Giancoli Solutions on Video

Learn physics easily with guided practice.
Achieve your goals with top grades.

Free Trial

Get instant access to 3,500+ 7th and 6th Edition solutions.

Trusted by more than 2,400 students

These videos are 40 times more valuable than lecture, the text book, and so much cheeper and efficient than a private tutor.

Just wanted to drop a note and thank you for this amazing service! And thank you for working hard on this, it is greatly appreciated :D

The videos were extremely helpful. You can play them over and over and pause them to review. The narrator explained the steps beautifully and provided details on performing the algebraic manipulations. Different colored pens made it easy to differentiate steps. My Physics teacher often moved through the material very fast in class. The videos allowed me to review areas I found difficult as many times as I needed. Giancoli Answers was a wonderful learning tool for understanding Physics.

This is a wonderful service. He goes over all of the problems of each chapter and gives both the answer in a quick text form (good if you are on your cell in the library etc) AND has a video which explains the entire problem if you want a detailed explanation. It's like having a tutor, which is a huge help! The cost is reasonable especially for the instruction you get-and WAY cheaper than the ripoff answer guides that the textbook business wants to force you to buy. Give this a month try and i promise you will want to keep using it. Huge help.


  • 1,930 video solutions for all regular problems in Giancoli's 7th Edition and 1,681 solutions for most regular problems in the 6th Edition.
  • Final answer provided in text form for quick reference above each video, and formatted nicely as an equation, like $E=mc^2$. This is useful if you are in the library or have a slow internet connection.

  • Pen colors make the step-by-step solutions clear. Red is used to illustrate algebra steps, and to substitute numeric values in the final step of a solution. When a solution switches to a new train of thought a different pen color emphasizes the switch, so that solutions are very methodical and organized.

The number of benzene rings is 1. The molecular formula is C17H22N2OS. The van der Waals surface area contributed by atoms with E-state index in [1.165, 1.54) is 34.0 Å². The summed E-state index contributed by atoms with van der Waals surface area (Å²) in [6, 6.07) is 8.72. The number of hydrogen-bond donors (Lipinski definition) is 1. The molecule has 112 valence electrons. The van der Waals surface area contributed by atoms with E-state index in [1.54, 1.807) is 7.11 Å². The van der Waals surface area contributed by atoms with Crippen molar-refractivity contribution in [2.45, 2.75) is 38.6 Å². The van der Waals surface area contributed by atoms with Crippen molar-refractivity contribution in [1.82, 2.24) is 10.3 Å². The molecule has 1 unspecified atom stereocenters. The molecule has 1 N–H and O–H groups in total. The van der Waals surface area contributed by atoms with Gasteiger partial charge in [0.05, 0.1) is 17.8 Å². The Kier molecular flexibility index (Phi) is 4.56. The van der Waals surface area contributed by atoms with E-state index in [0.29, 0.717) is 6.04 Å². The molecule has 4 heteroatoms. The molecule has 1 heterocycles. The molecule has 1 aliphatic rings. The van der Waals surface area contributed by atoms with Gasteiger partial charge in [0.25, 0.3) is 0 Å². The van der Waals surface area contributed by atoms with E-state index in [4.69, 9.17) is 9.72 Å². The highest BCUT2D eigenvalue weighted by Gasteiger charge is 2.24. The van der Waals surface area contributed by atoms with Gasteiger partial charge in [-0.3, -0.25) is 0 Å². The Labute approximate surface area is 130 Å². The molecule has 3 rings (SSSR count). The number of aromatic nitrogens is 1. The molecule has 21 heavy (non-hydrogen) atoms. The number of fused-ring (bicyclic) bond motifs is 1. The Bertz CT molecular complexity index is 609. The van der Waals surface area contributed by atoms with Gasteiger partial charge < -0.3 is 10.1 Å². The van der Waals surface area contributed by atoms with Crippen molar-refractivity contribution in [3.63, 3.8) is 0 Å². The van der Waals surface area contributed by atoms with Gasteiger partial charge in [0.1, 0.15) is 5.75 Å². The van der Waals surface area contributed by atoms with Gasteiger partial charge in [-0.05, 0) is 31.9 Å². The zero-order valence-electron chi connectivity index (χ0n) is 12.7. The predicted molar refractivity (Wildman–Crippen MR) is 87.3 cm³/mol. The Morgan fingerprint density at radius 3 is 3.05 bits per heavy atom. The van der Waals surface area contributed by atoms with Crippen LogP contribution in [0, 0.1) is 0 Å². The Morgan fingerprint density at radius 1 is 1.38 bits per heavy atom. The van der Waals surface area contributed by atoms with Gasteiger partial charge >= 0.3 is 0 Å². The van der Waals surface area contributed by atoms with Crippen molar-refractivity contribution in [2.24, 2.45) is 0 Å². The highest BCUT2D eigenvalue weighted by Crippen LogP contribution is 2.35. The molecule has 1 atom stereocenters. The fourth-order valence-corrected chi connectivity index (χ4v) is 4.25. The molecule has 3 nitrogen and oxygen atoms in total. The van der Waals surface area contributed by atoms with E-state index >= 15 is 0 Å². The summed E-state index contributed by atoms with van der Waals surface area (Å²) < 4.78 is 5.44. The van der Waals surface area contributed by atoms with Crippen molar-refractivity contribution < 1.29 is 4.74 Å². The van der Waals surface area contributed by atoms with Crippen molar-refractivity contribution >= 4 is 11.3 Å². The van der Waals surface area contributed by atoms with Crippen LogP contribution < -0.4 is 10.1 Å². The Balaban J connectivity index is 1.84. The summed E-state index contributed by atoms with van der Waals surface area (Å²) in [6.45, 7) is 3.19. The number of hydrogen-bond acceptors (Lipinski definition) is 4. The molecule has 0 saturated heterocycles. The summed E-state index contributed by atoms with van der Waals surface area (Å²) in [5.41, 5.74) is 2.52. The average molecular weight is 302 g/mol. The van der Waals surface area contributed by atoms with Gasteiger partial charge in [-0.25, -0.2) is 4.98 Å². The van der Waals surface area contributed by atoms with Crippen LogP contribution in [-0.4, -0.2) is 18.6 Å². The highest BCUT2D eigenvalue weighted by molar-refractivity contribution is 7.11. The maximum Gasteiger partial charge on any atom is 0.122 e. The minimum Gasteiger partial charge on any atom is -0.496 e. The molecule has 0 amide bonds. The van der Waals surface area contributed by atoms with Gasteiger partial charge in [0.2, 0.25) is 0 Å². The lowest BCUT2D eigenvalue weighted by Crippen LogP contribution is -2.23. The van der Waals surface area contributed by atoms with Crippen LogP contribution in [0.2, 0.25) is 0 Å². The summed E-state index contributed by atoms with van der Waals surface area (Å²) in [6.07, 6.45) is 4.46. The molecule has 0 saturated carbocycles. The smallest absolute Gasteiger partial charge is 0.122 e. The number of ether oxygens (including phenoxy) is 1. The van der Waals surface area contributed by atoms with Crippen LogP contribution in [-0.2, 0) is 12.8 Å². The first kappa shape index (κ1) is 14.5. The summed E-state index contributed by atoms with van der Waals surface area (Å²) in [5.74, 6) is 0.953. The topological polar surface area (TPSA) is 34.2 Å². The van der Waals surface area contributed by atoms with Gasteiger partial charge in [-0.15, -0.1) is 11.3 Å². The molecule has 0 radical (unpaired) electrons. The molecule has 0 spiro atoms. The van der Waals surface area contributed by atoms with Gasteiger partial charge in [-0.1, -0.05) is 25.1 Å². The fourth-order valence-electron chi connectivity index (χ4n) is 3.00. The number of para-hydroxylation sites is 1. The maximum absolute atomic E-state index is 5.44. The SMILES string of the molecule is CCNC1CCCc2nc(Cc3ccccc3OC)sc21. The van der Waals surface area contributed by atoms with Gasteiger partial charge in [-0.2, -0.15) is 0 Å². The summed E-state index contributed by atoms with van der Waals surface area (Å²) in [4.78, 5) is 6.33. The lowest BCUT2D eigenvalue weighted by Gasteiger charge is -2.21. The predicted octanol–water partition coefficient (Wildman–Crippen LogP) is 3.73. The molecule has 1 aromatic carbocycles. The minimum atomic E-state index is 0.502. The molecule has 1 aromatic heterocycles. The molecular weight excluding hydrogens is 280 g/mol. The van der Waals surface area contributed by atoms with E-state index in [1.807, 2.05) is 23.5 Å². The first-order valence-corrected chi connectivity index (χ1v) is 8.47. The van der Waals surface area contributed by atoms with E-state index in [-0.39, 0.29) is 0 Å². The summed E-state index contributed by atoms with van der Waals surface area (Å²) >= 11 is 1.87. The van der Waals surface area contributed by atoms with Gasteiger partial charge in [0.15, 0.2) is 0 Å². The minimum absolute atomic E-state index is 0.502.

• Solutions are classroom tested, and created by an experienced physics teacher.
  • Videos are delivered with a high performance content delivery network. No waiting for videos to load or buffer.
  • Pause, rewind, repeat, and never miss what is being said.

Sample solution

Giancoli 7th Edition, Chapter 5, Problem 12


Recent questions and answers

Hi tmesser, good question. The tricky thing here is that acceleration is not constant. All of the kinematics formulas, like $d = \dfrac{v_f^2-v_i^2}{2a}$, assume acceleration is constant, so it can't be used in this question. Only conservation of energy can be used, plus the Hook's law for a spring, and $F_{net}=ma$, all three of which don't assume constant acceleration. The acceleration isn't constant since the force applied by the spring on the car changes depending on how much the spring is compressed. In the beginning the spring pushes only lightly, so the car's deceleration is small, but then as the spring is compressed it pushes harder on the car thereby increasing the deceleration.

Hope that helps,
Mr. Dychko

Hi sueqrahn, thanks for noticing that typo. You're quite right that it should be written as Newtons and not kilograms.

Keep up the good work,
Mr. Dychko

I found the distance using d = vf^2-vi^2/2a and I got 8.9 m. When I substitute that into the 1/2kx^2=1/2mv^2 equation I get a k equal to 10500 N/m. What am I doing wrong?

Hey Mr. Giancoli,

Thank you so much for your videos! They are really helpful! Just so you know, this problem asked for the retarding force so the units should be Newtons, not kilograms.

Hi spanda2u, you're quite right that red has a longer wavelength, but indeed, as shown in the video, "chromatic dispersion" for most materials usually means the long wavelength colors travel faster. Here's the Wikipedia article (it's rather densely written unfortunately).